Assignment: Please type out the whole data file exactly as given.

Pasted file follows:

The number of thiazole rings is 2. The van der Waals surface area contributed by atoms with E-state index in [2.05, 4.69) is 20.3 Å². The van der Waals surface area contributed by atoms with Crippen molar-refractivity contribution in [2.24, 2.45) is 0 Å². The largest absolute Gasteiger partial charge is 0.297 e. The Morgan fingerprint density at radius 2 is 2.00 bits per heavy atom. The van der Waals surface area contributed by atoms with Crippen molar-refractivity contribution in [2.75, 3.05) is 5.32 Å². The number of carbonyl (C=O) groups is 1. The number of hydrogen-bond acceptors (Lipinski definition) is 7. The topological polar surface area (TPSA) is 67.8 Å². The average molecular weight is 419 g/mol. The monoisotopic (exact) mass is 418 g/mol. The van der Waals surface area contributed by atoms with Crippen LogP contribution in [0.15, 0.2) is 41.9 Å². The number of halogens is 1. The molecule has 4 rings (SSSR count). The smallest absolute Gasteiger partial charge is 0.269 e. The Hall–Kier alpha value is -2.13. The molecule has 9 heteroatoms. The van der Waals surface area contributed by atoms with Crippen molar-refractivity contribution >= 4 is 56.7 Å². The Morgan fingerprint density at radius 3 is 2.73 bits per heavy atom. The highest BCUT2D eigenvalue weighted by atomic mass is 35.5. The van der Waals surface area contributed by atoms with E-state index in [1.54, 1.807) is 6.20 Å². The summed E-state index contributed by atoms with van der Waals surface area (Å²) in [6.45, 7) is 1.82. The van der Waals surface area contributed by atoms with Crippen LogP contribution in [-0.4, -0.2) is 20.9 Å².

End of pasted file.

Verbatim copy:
The number of thiazole rings is 2. The van der Waals surface area contributed by atoms with E-state index in [2.05, 4.69) is 20.3 Å². The van der Waals surface area contributed by atoms with Crippen molar-refractivity contribution in [2.24, 2.45) is 0 Å². The largest absolute Gasteiger partial charge is 0.297 e. The Morgan fingerprint density at radius 2 is 2.00 bits per heavy atom. The van der Waals surface area contributed by atoms with Crippen molar-refractivity contribution in [2.75, 3.05) is 5.32 Å². The number of carbonyl (C=O) groups is 1. The number of hydrogen-bond acceptors (Lipinski definition) is 7. The topological polar surface area (TPSA) is 67.8 Å². The average molecular weight is 419 g/mol. The monoisotopic (exact) mass is 418 g/mol. The van der Waals surface area contributed by atoms with Crippen LogP contribution in [0.15, 0.2) is 41.9 Å². The number of halogens is 1. The molecule has 4 rings (SSSR count). The smallest absolute Gasteiger partial charge is 0.269 e. The Hall–Kier alpha value is -2.13. The molecule has 9 heteroatoms. The van der Waals surface area contributed by atoms with Crippen molar-refractivity contribution >= 4 is 56.7 Å². The Morgan fingerprint density at radius 3 is 2.73 bits per heavy atom. The highest BCUT2D eigenvalue weighted by atomic mass is 35.5. The van der Waals surface area contributed by atoms with E-state index in [1.54, 1.807) is 6.20 Å². The summed E-state index contributed by atoms with van der Waals surface area (Å²) in [6.45, 7) is 1.82. The van der Waals surface area contributed by atoms with Crippen LogP contribution in [-0.4, -0.2) is 20.9 Å².